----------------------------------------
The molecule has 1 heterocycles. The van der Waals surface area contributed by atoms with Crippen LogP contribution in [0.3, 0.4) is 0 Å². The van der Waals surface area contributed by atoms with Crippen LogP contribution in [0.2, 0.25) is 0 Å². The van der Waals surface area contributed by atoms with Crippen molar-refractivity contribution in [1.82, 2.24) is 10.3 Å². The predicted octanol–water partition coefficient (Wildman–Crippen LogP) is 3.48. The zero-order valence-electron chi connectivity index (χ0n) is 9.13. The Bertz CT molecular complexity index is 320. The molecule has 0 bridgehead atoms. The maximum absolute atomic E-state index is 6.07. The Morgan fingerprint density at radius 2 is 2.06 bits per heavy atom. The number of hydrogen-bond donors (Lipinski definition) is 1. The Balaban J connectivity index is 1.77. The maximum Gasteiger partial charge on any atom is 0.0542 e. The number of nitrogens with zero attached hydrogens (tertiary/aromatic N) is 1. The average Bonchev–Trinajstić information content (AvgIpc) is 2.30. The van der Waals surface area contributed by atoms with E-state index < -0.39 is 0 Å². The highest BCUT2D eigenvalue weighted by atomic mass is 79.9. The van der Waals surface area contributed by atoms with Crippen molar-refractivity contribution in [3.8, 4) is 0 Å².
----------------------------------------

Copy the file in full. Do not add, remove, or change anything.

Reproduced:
The molecule has 1 heterocycles. The van der Waals surface area contributed by atoms with Crippen LogP contribution in [0.3, 0.4) is 0 Å². The van der Waals surface area contributed by atoms with Crippen LogP contribution in [0.2, 0.25) is 0 Å². The van der Waals surface area contributed by atoms with Crippen molar-refractivity contribution in [1.82, 2.24) is 10.3 Å². The predicted octanol–water partition coefficient (Wildman–Crippen LogP) is 3.48. The zero-order valence-electron chi connectivity index (χ0n) is 9.13. The Bertz CT molecular complexity index is 320. The molecule has 0 bridgehead atoms. The maximum absolute atomic E-state index is 6.07. The Morgan fingerprint density at radius 2 is 2.06 bits per heavy atom. The number of hydrogen-bond donors (Lipinski definition) is 1. The Balaban J connectivity index is 1.77. The maximum Gasteiger partial charge on any atom is 0.0542 e. The number of nitrogens with zero attached hydrogens (tertiary/aromatic N) is 1. The average Bonchev–Trinajstić information content (AvgIpc) is 2.30. The van der Waals surface area contributed by atoms with E-state index < -0.39 is 0 Å². The highest BCUT2D eigenvalue weighted by atomic mass is 79.9. The van der Waals surface area contributed by atoms with Crippen molar-refractivity contribution in [3.8, 4) is 0 Å².